The Super Secretive Hollywood Gang That Loves Trump

Friends of Abe is a secretive organization with members like Kelsey Grammer, Patricia Heaton, and Clint Eastwood. Donald Trump is speaking with them tonight.

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On Friday night, future American President Donald Trump is scheduled to headline a private dinner at Los Angeles’s Luxe Sunset Boulevard Hotel, where he will address Friends of Abe. The invitation to this sold-out event identifies Trump as the “very definition of American success.” Due to Trump’s recent controversy-courting comments regarding undocumented immigrants, interest in the Trump dinner shot through the roof.

But what, exactly, is Friends of Abe?

FOA is a secretive group of Hollywood right-wingers (the “one and only fellowship for entertainment industry conservatives”) that formed in early 2005. It has been described as a “stealth right-wing group,” “influential in conservative circles,” a “GOP support group,” and as operating under “the same PR rules as Fight Club.”

The full list of FOA members is kept under lock-and-key (to avoid potential blacklisting in a decidedly left-wing Tinseltown), and the group only recently achieved nonprofit status from the IRS after a three-year fight to do so.

Founding and high-profile “friends” include Gary Sinise, Kelsey Grammer, Patricia Heaton, Clint Eastwood, Jon Voight, and Oscar-nominated screenwriter Lionel Chetwynd. The hundreds of right-leaning members are invited to attend strictly off-the-record functions where Hollywood players get the chance to meet political celebrities, and also to network with like-minded entertainment-industry types. Past events have included a speech by Supreme Court Justice Antonin Scalia, summer fiestas, a pie-baking contest and family picnic.

“It’s a growing movement, and word is getting out that there’s many of us in this business,” singer Pat Boone, an FOA associate, told The Washington Times in 2008. “If certain studio execs—hirers and firers—learn that this is a movement and growing, and that some of these people that they hire are of this inclination, these people could be unemployed.”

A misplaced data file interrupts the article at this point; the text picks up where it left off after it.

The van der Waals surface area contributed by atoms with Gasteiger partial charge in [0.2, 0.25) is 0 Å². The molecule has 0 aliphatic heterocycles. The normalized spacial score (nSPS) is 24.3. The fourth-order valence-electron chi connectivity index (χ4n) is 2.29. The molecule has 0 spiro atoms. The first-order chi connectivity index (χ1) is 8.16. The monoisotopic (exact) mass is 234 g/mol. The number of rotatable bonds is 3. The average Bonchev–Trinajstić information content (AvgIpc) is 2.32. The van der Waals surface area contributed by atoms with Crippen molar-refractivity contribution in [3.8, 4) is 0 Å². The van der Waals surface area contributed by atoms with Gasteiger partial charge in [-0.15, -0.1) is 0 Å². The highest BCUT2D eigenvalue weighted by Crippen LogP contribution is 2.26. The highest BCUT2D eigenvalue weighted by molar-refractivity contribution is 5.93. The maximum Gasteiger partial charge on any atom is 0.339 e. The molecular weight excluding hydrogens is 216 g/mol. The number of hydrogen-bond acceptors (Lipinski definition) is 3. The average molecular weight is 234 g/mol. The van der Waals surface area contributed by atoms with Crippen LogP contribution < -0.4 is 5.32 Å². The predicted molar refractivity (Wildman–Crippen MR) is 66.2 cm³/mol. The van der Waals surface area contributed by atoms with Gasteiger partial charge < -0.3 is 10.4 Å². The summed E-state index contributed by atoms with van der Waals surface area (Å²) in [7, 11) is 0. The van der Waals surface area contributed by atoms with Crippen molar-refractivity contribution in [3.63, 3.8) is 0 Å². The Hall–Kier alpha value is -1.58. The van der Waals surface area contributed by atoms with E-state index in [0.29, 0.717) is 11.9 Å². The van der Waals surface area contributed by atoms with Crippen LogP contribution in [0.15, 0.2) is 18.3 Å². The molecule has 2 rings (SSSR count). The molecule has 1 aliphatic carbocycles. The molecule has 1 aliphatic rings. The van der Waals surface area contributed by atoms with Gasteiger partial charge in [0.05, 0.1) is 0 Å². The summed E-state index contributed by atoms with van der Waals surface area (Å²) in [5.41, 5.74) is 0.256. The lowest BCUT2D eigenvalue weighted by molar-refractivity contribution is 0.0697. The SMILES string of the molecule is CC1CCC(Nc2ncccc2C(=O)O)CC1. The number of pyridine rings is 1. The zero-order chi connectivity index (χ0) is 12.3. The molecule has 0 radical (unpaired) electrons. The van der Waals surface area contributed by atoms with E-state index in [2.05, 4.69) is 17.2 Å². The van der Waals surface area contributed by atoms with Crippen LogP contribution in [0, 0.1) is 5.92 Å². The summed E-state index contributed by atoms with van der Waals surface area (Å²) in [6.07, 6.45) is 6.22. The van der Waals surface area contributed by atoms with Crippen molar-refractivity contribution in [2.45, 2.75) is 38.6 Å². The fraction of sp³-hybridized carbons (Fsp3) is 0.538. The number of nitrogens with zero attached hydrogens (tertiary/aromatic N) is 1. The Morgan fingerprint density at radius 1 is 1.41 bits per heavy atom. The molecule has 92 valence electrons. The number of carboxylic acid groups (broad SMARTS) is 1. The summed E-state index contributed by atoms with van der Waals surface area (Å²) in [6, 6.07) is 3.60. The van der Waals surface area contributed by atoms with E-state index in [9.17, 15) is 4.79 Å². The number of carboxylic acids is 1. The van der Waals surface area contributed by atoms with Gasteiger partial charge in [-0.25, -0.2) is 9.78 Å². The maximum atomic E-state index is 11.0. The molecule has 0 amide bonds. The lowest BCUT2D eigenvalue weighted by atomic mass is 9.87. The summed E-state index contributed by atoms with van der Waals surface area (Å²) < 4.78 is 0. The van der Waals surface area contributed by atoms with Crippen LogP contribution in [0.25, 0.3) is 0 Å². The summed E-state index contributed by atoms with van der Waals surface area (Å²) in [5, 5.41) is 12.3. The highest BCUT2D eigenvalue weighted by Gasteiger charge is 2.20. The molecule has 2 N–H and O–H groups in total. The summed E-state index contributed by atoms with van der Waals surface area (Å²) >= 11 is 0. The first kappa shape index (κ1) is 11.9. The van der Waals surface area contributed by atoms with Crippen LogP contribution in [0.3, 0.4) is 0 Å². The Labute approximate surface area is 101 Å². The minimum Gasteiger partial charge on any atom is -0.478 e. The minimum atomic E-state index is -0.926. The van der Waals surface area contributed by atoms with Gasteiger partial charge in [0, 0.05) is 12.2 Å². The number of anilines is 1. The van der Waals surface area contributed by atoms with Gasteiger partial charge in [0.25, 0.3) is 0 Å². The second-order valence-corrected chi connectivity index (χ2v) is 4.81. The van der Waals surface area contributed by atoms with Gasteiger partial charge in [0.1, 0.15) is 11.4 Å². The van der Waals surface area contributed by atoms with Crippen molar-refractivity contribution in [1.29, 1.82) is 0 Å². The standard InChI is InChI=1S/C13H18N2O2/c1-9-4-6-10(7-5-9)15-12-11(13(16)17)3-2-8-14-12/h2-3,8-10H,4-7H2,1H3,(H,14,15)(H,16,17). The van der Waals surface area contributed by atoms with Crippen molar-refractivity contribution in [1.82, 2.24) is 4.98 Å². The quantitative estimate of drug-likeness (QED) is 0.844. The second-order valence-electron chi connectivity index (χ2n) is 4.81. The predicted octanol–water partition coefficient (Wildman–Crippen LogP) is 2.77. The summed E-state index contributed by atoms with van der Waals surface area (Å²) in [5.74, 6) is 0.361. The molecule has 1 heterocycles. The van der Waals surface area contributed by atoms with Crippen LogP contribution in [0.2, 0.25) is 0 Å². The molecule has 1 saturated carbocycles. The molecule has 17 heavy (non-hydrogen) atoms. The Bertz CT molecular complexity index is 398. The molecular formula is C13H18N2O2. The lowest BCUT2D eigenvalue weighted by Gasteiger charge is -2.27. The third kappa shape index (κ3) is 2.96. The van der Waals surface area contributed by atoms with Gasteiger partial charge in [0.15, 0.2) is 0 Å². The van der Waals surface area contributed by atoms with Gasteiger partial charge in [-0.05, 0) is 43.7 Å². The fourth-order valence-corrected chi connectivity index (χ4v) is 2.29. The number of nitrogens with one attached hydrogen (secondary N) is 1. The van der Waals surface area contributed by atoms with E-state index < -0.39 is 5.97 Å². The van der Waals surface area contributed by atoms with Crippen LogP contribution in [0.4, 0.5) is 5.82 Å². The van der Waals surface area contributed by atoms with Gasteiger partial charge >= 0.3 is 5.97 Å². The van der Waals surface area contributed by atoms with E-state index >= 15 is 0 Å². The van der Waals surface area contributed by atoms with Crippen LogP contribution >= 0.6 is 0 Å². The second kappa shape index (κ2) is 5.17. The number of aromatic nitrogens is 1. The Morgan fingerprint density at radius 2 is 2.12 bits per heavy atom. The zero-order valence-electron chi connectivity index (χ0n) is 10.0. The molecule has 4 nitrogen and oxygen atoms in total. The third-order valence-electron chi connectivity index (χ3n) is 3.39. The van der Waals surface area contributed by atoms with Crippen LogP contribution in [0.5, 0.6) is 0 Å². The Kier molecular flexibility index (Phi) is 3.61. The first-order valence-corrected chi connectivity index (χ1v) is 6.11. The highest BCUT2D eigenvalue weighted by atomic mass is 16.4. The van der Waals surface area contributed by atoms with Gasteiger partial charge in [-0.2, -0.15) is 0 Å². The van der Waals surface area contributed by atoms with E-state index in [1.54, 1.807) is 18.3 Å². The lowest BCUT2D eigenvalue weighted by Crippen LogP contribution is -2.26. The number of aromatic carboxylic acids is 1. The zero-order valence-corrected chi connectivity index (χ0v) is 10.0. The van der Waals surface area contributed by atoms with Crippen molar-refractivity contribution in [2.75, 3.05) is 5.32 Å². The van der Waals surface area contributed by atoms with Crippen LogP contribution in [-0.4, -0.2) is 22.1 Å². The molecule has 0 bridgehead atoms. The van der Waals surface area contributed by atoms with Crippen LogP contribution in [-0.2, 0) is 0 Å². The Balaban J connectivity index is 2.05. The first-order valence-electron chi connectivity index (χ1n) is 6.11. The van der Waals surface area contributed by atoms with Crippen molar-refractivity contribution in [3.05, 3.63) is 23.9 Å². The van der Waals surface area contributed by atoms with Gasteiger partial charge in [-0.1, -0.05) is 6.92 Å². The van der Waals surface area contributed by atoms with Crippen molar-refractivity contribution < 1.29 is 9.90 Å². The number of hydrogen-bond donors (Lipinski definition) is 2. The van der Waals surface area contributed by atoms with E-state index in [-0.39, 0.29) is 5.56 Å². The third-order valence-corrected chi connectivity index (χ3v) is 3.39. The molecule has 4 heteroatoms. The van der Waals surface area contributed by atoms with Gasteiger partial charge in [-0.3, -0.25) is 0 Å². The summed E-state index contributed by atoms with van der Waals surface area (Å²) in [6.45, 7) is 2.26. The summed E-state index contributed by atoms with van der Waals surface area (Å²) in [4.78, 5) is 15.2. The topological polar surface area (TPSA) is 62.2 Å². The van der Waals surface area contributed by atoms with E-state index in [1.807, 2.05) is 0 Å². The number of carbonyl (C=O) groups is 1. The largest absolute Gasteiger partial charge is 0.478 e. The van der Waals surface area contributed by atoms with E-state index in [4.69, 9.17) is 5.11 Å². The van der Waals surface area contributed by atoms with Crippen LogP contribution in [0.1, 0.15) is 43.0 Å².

Trump is just the latest in a long line of Republican candidates and VIPs to speak before Friends of Abe. The group has recently hosted and toasted fellow 2016 contenders Rand Paul, Ben Carson, Carly Fiorina, and Mike Huckabee, and previously welcomed heavyweights such as Marco Rubio, Scott Walker, Ted Cruz, Paul Ryan, Herman Cain, Newt Gingrich, John Boehner, Dick Cheney, Rush Limbaugh, and Ann Coulter. FOA gatherings have become opportunities for candidates to explore potential support and future fundraising opportunities, much in the same way President Obama and so many other Democratic politicians fly into Hollywood to meet and charm their famous fans, prospective donors, and potential bundlers and celebrity campaign-season allies.

“Friends of Abe has absolutely no political agenda,” Jeremy Boreing, the organization’s executive director (who also serves as managing editor at right-wing media watchdog TruthRevolt), told The New York Times last year. “It exists to create fellowship among like-minded individuals.” (Boreing did not immediately respond to The Daily Beast’s request for comment.)

Due to the hyper-secretive nature of this Hollywood-elite fellowship, the renewed attention to the organization might not be the most comfortable thing for its more discretion-minded members. On Friday evening, Friends of Abe and their guest of honor Donald Trump will be met by a group of protesters. “We're going to be having a piñata to show how much of a caricature Mr. Trump has become,” Jorge-Mario Cabrera, communications director at the Coalition for Humane Immigrant Rights of Los Angeles, said on Wednesday. (Cabrera was obviously not pleased with Trump’s comments regarding Mexican “rapists” and “raping.”)

Friends of Abe maintains that they have zero interest in endorsing a candidate or his or her controversial statements.

“We invited Mr. Trump for the same reason we invite all of our speakers: to give our members a chance to hear from movement conservatives without the filter of the media so they can reach their own conclusions," the group told the Los Angeles ABC station.

Correction: A previous version of this article quoted websites that do not actually belong to Friends of Abe. Those quotes have been removed. We regret the error.